The Legal Admissibility of information stored on Electronic Document Management Systems:
The documents can be scanned and stored electronically and the paper copy can be destroyed. However if you plan to keep the original along with the electronic, the paper copy will have to be presented as a primary evidence. In order to make electronic copy act as primary evidence, the authenticity of scanning system or scanning company will have to be proved along with the proof of destruction.
EDS follows the following key points to Maximising the evidential weight of digital records that we scan for our every customer:
- Create and maintain a procedures manual. Describe all procedures related to the operation and the use of our system including input, output and operation.
- Maintain an audit trail. The digital system must contain a secure record of all read-write accesses to the data. Audit trails should enable you to assess the historical content of the data file whenever necessary.
- Set and document access permissions available to the digital system. Only permit staff with relevant access rights to create new records.
- Confirm that facilities within the digital system are adequate to ensure that data accuracy and data authenticity are preserved throughout the lifetime of your records.
- Document system procedures and operations to show how the system operates and to demonstrate that it was operating correctly.
- Document any special techniques we use, such as compression.
- Plan for the long term preservation of your records so that you can read and retrieve them for as long as they are needed.
- Ensure that you adhere to the hardware manufacturer’s recommendations for the operational environment of the system.
- Audit compliance with the Code periodically to demonstrate that you are meeting its requirements.
Can I store documents photographically or electronically, and destroy the originals?
Original documents, such as deeds, guarantees or certificates, which are not your own property, should not be destroyed without the express written permission of the owner. Where the work has been completed and the bill paid, other documents, including your file, may be stored, for example, on a CD ROM, computer system or microfilm and then destroyed after a reasonable time. In cases of doubt the owner’s written permission should always be sought. If it is not possible to obtain such permission you will have to form a view and evaluate the risk. When seeking owners’ permission to microfilm or store data electronically and destroy documents, you may wish to reserve the right to make a reasonable charge for preparing copies if they are later requested. See question 4(a) above for the requirements of Customs and Excise.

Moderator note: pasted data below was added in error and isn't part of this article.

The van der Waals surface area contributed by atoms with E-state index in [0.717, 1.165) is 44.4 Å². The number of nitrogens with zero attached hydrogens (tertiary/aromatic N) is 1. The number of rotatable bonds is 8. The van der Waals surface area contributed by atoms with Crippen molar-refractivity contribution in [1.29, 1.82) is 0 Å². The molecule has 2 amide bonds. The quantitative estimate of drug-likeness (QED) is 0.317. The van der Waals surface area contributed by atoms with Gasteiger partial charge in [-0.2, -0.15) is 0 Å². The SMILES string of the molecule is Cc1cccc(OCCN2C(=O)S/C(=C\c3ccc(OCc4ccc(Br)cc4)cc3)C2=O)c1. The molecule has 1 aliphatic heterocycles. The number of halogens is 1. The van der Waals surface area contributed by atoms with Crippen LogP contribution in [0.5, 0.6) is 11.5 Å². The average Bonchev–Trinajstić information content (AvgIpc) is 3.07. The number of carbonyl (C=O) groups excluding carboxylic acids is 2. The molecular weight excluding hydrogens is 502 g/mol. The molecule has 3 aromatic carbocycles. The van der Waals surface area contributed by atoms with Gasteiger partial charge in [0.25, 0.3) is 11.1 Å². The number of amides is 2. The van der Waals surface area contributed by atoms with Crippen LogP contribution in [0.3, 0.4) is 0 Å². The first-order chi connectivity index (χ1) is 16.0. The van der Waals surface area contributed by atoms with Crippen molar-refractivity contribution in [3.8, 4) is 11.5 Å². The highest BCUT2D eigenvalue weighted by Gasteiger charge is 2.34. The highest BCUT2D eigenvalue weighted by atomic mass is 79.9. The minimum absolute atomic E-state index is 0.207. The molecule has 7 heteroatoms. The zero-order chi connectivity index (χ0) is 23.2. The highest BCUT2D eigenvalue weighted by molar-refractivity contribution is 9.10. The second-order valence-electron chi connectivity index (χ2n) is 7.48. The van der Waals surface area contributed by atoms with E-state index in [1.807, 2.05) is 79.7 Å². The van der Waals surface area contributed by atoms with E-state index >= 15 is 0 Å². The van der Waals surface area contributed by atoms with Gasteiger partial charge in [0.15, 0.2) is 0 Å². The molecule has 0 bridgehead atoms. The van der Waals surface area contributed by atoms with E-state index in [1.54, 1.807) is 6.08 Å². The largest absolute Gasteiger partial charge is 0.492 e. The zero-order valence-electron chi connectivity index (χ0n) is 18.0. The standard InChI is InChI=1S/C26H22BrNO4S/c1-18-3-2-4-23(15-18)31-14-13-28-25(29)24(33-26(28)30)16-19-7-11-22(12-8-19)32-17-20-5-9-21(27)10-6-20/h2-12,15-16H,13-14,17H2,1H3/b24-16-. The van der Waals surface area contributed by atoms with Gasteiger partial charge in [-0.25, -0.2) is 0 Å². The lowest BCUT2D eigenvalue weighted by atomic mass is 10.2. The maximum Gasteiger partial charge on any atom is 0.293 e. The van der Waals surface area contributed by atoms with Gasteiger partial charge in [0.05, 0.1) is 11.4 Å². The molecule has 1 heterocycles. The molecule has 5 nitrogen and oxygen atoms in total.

What is the evidential value of a photographically or electronically stored document where the original has been destroyed?
There is a dearth of judicial authority on this topic and, until the law and practice on the subject of microfilmed or electronically stored documents are clarified, it is only possible to provide general guidelines. The Society has been advised that:
A microfilm of any document in a solicitor’s file will be admissible evidence to the same extent, no more and no less, as the document itself, provided that there is admissible evidence of the destruction of the document and identification of the copy.
Written evidence of the destruction of the original and of identification of the copy will enable the microfilm to be adduced in subsequent civil proceedings (under the Civil Evidence Act 1968) and in criminal proceedings (under the Police and Criminal Evidence Act 1984).
What procedures would the Society recommend where an original document is stored electronically or photographically and then the original is destroyed?
Written evidence of the destruction of the original and of identification of the copy must always be preserved in case oral evidence is no longer available when needed (see question 7(b) above).
There should be a proper system for:
(i) identifying each file or document destroyed;
(ii) recording that the complete file or document, as the case may be, has been photographed;
(iii) recording identification by the camera operator of the negatives as copies of the documents photographed; and
(iv) preserving and indexing the negatives.
If a microfilm, electronically or photographically stored data is required to be produced in evidence, a partner or senior member of staff should be able to certify that:
(i) the document has been destroyed;
(ii) the microfilm, electronically or photographically stored data is a true record of that document; and
(iii) the enlargement is an enlargement of the microfilm, electronically or photographically stored data.
Microfilm copies of some documents (e.g. coloured plans) can be unsatisfactory, in which case the originals should be preserved
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